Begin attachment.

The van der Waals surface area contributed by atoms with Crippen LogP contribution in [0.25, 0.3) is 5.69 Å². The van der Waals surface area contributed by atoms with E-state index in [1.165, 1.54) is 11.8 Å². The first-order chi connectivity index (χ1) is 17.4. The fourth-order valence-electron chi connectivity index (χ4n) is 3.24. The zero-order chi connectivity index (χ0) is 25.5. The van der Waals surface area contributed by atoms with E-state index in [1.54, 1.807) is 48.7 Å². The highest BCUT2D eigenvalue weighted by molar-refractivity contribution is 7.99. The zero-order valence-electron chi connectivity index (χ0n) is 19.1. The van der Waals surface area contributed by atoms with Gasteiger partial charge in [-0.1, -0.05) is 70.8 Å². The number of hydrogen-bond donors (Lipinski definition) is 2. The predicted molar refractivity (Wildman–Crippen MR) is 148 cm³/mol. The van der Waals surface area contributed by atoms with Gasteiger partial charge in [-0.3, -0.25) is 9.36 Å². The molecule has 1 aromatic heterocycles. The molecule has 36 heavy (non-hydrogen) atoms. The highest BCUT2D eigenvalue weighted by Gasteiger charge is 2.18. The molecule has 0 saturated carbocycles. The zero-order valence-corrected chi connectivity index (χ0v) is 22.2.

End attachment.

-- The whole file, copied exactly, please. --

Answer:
The van der Waals surface area contributed by atoms with Crippen LogP contribution in [0.25, 0.3) is 5.69 Å². The van der Waals surface area contributed by atoms with E-state index in [1.165, 1.54) is 11.8 Å². The first-order chi connectivity index (χ1) is 17.4. The fourth-order valence-electron chi connectivity index (χ4n) is 3.24. The zero-order chi connectivity index (χ0) is 25.5. The van der Waals surface area contributed by atoms with E-state index in [1.54, 1.807) is 48.7 Å². The highest BCUT2D eigenvalue weighted by molar-refractivity contribution is 7.99. The zero-order valence-electron chi connectivity index (χ0n) is 19.1. The van der Waals surface area contributed by atoms with Gasteiger partial charge in [-0.1, -0.05) is 70.8 Å². The number of hydrogen-bond donors (Lipinski definition) is 2. The predicted molar refractivity (Wildman–Crippen MR) is 148 cm³/mol. The van der Waals surface area contributed by atoms with Gasteiger partial charge in [-0.3, -0.25) is 9.36 Å². The molecule has 1 aromatic heterocycles. The molecule has 36 heavy (non-hydrogen) atoms. The highest BCUT2D eigenvalue weighted by Gasteiger charge is 2.18. The molecule has 0 saturated carbocycles. The zero-order valence-corrected chi connectivity index (χ0v) is 22.2.